Review: a French-flavoured organ recital at the Petersfield Musical Festival

Richard Pearce, the renowned organist and choral conductor, treated a packed audience to a varied programme of organ music at the Petersfield Musical Festival on Wednesday 17th March in St. Peter’s Church. He book-ended the concert with two works by JS Bach whom he considers the greatest composer of all time, but the rest of the music was by mainly French composers.

The evening started with the statuesque Prelude and Fugue in C minor by Bach, which demonstrates how Bach can sustain music over a long period of time – almost ten minutes in total. Bach is the greatest composer of all, Richard believes.

In complete contrast, the next group of pieces were by Jehan Alain, a French organist-composer who was killed in action in 1940 in the defence of Saumur. Richard said French music would suit the St Peter’s organ with its bright, colourful sound. The first piece, le jardin suspendu was dream-like; the second, Aria, was more lively. About the third piece, Litanies, Alain himself said, ‘if you’re not exhausted by the end, you’re not doing it right’. And it was easy to see why.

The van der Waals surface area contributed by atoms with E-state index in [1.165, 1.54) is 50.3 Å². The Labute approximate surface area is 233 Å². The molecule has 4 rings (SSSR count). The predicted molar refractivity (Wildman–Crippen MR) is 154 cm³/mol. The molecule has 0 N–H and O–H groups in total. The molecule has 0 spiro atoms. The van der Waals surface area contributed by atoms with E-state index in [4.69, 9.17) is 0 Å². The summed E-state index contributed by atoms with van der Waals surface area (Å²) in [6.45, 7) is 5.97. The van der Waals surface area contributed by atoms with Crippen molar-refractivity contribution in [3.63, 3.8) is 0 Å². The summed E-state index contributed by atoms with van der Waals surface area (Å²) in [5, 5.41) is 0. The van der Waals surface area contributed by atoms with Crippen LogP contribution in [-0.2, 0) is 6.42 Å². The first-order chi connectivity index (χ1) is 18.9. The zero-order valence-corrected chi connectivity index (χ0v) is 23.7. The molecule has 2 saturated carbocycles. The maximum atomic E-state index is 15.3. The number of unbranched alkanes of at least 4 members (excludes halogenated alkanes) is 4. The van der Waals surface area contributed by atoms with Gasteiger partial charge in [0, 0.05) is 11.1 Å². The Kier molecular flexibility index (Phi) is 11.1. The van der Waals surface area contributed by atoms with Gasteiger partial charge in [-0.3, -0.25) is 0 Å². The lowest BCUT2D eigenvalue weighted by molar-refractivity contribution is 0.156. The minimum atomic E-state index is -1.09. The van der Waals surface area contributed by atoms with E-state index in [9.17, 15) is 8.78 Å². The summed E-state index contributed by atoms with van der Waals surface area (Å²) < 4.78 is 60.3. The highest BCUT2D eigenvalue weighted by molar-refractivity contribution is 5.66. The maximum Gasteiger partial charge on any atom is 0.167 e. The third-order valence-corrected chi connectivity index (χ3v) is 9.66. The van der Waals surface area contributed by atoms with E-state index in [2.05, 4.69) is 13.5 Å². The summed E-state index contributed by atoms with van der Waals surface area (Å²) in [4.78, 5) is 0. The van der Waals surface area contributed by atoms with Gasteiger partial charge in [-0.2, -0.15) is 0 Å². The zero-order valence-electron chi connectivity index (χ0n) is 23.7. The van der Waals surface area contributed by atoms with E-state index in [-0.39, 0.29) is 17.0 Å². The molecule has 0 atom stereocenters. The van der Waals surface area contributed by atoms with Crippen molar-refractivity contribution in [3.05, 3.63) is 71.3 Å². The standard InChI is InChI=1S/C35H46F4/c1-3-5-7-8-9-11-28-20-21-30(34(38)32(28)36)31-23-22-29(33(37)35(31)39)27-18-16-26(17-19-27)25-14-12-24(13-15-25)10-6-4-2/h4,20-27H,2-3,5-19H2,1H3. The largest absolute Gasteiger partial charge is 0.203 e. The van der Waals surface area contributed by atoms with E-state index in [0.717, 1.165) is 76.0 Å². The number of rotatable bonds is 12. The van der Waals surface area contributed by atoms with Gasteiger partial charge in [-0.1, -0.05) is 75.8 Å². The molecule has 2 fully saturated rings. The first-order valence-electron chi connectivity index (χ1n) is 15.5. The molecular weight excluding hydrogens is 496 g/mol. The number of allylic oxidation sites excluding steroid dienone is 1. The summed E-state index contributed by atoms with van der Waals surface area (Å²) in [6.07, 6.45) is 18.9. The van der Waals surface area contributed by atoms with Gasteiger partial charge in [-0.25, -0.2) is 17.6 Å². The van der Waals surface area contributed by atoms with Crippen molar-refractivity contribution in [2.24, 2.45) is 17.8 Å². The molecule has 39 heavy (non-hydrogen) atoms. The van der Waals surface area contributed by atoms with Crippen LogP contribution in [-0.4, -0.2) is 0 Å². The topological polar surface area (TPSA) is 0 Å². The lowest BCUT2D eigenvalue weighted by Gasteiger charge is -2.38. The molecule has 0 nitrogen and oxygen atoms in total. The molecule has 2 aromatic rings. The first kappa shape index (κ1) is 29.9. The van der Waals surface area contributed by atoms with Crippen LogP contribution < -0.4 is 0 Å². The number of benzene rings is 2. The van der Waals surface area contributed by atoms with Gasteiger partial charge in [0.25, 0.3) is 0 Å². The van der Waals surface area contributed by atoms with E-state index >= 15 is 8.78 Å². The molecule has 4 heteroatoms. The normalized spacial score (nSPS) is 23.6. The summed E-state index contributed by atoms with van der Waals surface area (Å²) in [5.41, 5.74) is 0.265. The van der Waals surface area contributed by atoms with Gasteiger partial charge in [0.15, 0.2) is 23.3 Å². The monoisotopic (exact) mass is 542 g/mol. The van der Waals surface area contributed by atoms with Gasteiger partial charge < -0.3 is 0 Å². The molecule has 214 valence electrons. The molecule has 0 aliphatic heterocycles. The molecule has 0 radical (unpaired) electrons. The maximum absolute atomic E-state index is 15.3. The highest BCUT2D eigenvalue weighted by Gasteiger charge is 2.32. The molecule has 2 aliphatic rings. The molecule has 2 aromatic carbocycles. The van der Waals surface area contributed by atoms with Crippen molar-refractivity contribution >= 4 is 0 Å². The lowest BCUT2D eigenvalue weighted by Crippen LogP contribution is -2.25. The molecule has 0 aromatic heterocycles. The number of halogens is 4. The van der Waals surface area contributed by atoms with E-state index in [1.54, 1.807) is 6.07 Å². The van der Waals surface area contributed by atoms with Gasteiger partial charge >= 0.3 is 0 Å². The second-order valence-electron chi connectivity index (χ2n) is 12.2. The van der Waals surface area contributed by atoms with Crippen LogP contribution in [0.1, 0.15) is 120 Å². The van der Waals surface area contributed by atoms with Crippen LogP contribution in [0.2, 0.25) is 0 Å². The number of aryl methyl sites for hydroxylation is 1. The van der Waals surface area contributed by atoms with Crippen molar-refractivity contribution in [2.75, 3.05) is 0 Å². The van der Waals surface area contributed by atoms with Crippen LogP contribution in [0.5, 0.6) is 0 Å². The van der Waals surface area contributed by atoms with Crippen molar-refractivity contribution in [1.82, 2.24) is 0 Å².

Next, Richard played the familiar (and less challenging) César Franck Chorale No. 3 in A minor, explaining that Franck was the first composer to write symphonic music for the organ. After the Interval (‘thank you for staying’ quipped Richard with a diffident smile) we heard Elgar’s Sonata in G op. 28, in four movements – a much more ‘English organ’ sound. Then we were back in France with Jean Langlais. Langlais, blind from the age of two, was a great improvisor and the first piece, the floaty Chant de paix lived up to its title. The second Chant héroïque, has been, Richard said, described as ‘really scary’, full of scrunchy harmonies – ‘the megalomaniac organist at work’. The third Langlais piece Mon âme cherche une fin paisible was based on the JS Bach Chorale O Sacred Head sore wounded, which led us nicely to the final piece, Bach’s great Fugue in E flat,nicknamed the ‘St Anne’. This is plainly divided into three sections, symbolising, Richard explained, the Trinity. The whole was a truly wonderful evening of splendid music.

Marcia Fielden

Read a profile of Richard and a description of the pieces he played

Photo: Richard with Mark Dancer

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